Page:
Les Miserables (Les Mis for short) is a musical that was composed in 1980 by the French composer Claude-Michel Schonberg with the libretto, or text, by Alain Boublill and lyrics by Herbert. It is one of the most performed and well-known musicals in the world. On October 8, 2006 Les Miserables celebrated 21 years on London’s West End and became the longest running West End musical in history, reaching 9,500 performances. The show continues to be shown at London’s Queen’s Theatre. Based on the Victor Hugo’s 1862 novel, Les Miserables, it is set in the early 19th century France and with a cast of interlacing stories.
We watch as they struggle for redemption and revolution while they are joined by an ensemble that includes prostitutes, student revolutionaries, factory workers, and others. The Tony Award-winning score features the songs I Dreamed a Dream, a solo sung by the character Fantine, and On My Own, a solo sung by the character Eponine, which have had many professional artists record covers of these songs. Originally released as a concept album, Les Miserables’s first musical stage adaptation was in Paris in 1980 and was a “smash hit” with the French audience.
They did have to shut down after three months because the booking contract expired and they could not extend the run to meet the demand. In 1982, about six months after Cats opened in London, producer Cameron Mackintosh got a copy of the original French concept album from Peter Farago. Farago asked Mackintosh to produce an English version. Mackintosh was doubtful but finally decided to produce it. So he assembled a British team to adapt the French music for a British Audience. This took two years. On October 8, 1985 the English version opened in London at the Barbican Arts Centre.
Although the critic’s remarks were negative, with some “condemning it for turning a piece of classical French literature into a musical” the public loved it. After nightly standing ovations the critics eventually changed their comments. Word of mouth sure helped this production and soon every sing seat was sold. The Broadway production opened on March 12, 1987. It was nominated for twelve Tony Awards, winning eight, including “Best Musical” and “Best Original Score. ” The emblem is a picture of Cosette sweeping the Thenardier’s Inn by Emile Bayard. Usually it is only shown as a ropped head and shoulders picture. After 6,680 performances, the show closed May 18, 2003. Les Miserables is the third longest-running Broadway show. A fully re-orchestrated Broadway revival opened on November 9, 2006 at the Broadhurst Theatre. Several discrepancies between the novel and musical exist, probably due to time issues. The Bishop had a much bigger role in the novel, taking up many pages in the beginning, but only appears in one scene at the start of the show. There is also more time given in the novel describing Valjean’s time in Toulon and what it did to his spirit.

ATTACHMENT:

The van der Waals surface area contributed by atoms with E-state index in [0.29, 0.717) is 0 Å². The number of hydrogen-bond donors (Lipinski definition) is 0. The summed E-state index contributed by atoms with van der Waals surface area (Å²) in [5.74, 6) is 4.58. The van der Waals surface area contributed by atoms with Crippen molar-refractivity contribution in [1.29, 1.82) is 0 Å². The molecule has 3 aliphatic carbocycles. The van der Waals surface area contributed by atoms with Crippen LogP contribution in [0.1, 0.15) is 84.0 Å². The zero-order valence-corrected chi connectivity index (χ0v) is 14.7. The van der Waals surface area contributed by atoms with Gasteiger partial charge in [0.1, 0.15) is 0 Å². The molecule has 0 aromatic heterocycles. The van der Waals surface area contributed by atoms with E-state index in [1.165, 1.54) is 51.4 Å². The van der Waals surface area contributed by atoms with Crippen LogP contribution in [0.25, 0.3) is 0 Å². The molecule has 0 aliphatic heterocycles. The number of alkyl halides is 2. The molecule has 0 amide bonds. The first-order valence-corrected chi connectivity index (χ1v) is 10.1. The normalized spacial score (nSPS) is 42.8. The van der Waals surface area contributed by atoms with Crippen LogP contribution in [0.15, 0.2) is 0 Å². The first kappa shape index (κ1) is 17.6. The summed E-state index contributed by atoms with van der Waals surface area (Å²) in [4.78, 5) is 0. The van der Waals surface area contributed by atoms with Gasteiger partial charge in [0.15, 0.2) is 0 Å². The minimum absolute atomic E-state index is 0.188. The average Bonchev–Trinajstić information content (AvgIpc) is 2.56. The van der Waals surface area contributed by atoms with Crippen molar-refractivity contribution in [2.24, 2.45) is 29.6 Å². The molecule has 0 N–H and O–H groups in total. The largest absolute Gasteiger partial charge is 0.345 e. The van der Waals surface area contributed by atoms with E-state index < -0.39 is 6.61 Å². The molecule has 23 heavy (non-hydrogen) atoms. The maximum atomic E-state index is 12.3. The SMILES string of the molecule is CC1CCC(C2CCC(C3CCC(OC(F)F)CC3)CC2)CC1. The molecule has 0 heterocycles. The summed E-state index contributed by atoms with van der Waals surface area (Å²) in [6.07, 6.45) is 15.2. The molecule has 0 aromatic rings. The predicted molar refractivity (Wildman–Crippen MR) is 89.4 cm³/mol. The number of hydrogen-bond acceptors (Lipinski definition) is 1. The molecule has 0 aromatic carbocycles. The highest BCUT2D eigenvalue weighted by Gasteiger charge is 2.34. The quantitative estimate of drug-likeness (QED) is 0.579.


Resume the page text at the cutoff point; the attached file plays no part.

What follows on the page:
Javert’s background is explained in the novel, but the only explanation of his back-story is in The Confrontation where he sings “I was born inside a jail, I was raised with scum like you, I am from the gutter too. ” The Thenardiers are not the humorous husband-and-wife they appear to be in Master of the House. In the novel, they are portrayed as scum-of-the-earth and selfish people, but in bother versions it is completely apparent they have no morals. Marius lived with his grandfather, Gillenormand, who has a small role in the French Concept version but was later removed. Gillenormand, in the novel, was Marius grandfather.